Span houses helped regenerate the south east after the war. To celebrate Span and the architect behind them a new book has been released. Kerry Ann Eustice takes a look.

The 60s-looking, building-block-style homes of Span developments have the sort of cool vintage quality coveted by collectors of retro clothing and records, explaining the reason their facades and funkily-arranged interiors so regularly grace fashionable lifestyle photoshoots.

Perfectly-preened lawns, use of vibrant contrasting colours and materials alongside functional use of open-plan space make these houses one of the most photogenic icons - not counting Twiggy - to come out of the 60s.

It is the glossy-friendly face of Span architecture which is examined in a new book called Eric Lyons and Span. Span enthusiast and photographer Tim Crocker captures the beauty of these buildings and historians, experts and Span residents - Span homes are a firm favourite with architects and designers - explain why the style is so successful.

The book follows the career of former Royal Institute British Architects (RIBA) president and a prolific housebuilder Eric Lyons from his training in the 1930s and emergence as a qualified architect at the tail end of the Second World War - when there was an urgent need to rehouse much of the population - to his public backlash against local authority planning departments and his time as head of RIBA.

Each chapter comes from a different contributor, including Madeleine Adams, a lecturer and architect living in a T15 Span in Blackheath, architectural and design historian Neil Bingham, who owns an A3M-type Span also in Blackheath, and Patrick Ellard, lecturer, author and owner of a KIA bungalow in New Ash Green.

The range of contributors ensures Span is looked at from many angles but this leads to some material being repeated.

But the multiple perspectives stop Lyons from hogging the limelight and some coverage is given to how it was his partner Geoffery Townsend who was interested in making the designs contemporary and aesthetically pleasing and who knew middle-range buyers, who Span was aimed at, would want modern build quality.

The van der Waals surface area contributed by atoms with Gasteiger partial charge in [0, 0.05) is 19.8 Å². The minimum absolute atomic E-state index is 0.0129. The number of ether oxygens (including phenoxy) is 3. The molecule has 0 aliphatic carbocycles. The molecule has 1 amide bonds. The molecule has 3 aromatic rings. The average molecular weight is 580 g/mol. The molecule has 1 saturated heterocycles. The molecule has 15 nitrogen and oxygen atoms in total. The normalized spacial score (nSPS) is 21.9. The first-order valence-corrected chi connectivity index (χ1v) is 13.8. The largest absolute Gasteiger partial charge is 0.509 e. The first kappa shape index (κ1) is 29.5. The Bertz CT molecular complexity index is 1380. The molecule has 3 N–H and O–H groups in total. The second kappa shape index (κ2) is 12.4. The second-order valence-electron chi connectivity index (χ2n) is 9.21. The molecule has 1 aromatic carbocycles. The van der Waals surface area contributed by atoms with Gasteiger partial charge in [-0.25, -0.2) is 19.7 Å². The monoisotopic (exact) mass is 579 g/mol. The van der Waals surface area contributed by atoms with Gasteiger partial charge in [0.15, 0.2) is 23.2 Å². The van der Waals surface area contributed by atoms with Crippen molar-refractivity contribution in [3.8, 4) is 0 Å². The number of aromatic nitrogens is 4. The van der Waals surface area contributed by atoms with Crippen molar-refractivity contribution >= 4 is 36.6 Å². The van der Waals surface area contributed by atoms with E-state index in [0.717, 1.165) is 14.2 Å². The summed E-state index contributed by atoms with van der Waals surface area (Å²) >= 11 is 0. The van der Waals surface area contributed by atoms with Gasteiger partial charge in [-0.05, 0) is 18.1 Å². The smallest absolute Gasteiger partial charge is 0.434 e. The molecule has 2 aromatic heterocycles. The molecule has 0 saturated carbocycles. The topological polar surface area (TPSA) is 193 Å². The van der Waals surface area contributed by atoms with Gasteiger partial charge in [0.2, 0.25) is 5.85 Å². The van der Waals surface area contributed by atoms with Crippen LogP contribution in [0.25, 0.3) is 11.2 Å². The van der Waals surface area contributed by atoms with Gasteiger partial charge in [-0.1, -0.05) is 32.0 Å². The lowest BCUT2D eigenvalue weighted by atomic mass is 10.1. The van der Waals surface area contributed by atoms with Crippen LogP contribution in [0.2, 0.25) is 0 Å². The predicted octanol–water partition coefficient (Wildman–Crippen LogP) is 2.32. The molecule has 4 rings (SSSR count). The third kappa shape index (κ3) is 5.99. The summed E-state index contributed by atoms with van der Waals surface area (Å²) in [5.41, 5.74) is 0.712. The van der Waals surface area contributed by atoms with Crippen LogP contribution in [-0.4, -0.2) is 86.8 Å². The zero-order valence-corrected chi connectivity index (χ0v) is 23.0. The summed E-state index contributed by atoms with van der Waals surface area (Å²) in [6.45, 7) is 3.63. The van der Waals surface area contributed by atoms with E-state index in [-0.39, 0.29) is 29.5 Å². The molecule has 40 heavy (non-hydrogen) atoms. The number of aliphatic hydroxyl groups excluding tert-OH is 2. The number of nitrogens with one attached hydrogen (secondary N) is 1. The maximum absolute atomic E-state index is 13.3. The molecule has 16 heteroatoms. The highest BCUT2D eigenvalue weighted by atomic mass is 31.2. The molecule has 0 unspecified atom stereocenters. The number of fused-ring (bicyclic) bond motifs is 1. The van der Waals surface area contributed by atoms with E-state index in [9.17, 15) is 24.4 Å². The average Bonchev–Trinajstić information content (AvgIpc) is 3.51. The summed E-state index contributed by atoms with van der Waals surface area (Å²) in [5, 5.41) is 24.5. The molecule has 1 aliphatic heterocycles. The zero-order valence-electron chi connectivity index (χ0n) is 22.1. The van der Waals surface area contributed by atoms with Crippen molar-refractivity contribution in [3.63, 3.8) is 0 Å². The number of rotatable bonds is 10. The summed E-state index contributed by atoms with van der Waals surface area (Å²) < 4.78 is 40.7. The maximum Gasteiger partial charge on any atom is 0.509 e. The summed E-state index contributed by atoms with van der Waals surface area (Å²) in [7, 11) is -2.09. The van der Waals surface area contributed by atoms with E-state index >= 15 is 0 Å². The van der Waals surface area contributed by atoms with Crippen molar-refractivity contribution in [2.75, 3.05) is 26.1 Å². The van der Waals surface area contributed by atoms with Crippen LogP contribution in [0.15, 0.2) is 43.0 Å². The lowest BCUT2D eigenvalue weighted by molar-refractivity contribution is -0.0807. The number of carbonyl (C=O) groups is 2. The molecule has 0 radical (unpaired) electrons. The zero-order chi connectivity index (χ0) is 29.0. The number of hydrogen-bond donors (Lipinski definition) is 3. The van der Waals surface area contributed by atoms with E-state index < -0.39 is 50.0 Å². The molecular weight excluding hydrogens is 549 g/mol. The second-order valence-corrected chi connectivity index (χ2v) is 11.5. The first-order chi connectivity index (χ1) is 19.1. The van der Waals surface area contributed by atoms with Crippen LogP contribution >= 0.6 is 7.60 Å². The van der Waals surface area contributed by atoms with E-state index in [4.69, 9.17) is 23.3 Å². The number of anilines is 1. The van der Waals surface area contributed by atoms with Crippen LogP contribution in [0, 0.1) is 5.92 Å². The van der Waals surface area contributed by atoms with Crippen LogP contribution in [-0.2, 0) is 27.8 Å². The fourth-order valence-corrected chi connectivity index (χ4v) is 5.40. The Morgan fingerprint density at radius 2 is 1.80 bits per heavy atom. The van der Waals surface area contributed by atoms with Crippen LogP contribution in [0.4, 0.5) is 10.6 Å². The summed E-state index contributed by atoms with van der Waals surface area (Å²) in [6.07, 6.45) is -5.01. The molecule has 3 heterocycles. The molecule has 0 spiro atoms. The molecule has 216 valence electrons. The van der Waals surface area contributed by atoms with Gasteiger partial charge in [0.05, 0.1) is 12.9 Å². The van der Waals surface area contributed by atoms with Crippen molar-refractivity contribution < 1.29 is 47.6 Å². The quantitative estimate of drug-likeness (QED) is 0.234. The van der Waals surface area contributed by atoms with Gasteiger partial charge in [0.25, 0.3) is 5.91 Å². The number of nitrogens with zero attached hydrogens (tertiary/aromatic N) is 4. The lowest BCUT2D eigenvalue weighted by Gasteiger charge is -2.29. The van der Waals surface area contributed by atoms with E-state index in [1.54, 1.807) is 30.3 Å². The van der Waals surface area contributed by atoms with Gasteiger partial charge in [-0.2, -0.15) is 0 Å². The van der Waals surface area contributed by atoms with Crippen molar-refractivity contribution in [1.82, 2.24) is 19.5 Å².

He was also largely responsible for the emphasis on building communities.

Another revelation is how despite the need for housing, Span developments were often met with resistance, especially in Blackheath.

Although severely war damaged, 50s Blackheath was mainly 18th and 19th-century terraces and villas and the councils wanted the area to stay this way, despite a desperate need for regeneration, and contested the builds.

But building did go ahead, with backing from the Ministry of Housing, and these sites include The Priory, The Plantation and Corner Green.

To satirise the struggle the practice endured, Lyons commissioned local sculptor and Span collaborator Keith Godwin to depict a man struggling under the weight of concrete he supports, a piece called The Architect in Society.

Of the sculpture, displayed at the entrance of The Halls development in Blackheath, Lyons said: "It depicts with rare and wry humour the architect's real position today, under the pressure on one side by the needs of a society, on the other by the restrictions of planning authorities. If it is not a good likeness, it is roughly the way I feel at times."

By 1964 there were 600 Span units in and around Blackheath and it was during this time Lyons won 20 housing medals for these sites. This recognition bemused him.

He said: "It is a little piquant to get a housing medal for building a design which had been declared detrimental to amenities' by your council."

This book shows how Lyons wanted Span to be relevant in the future, proving - organisations such as Commission for Architecture and the Built Environment are keen to highlight, using New Ash Green as an example of ideal practice - good design can and will endure.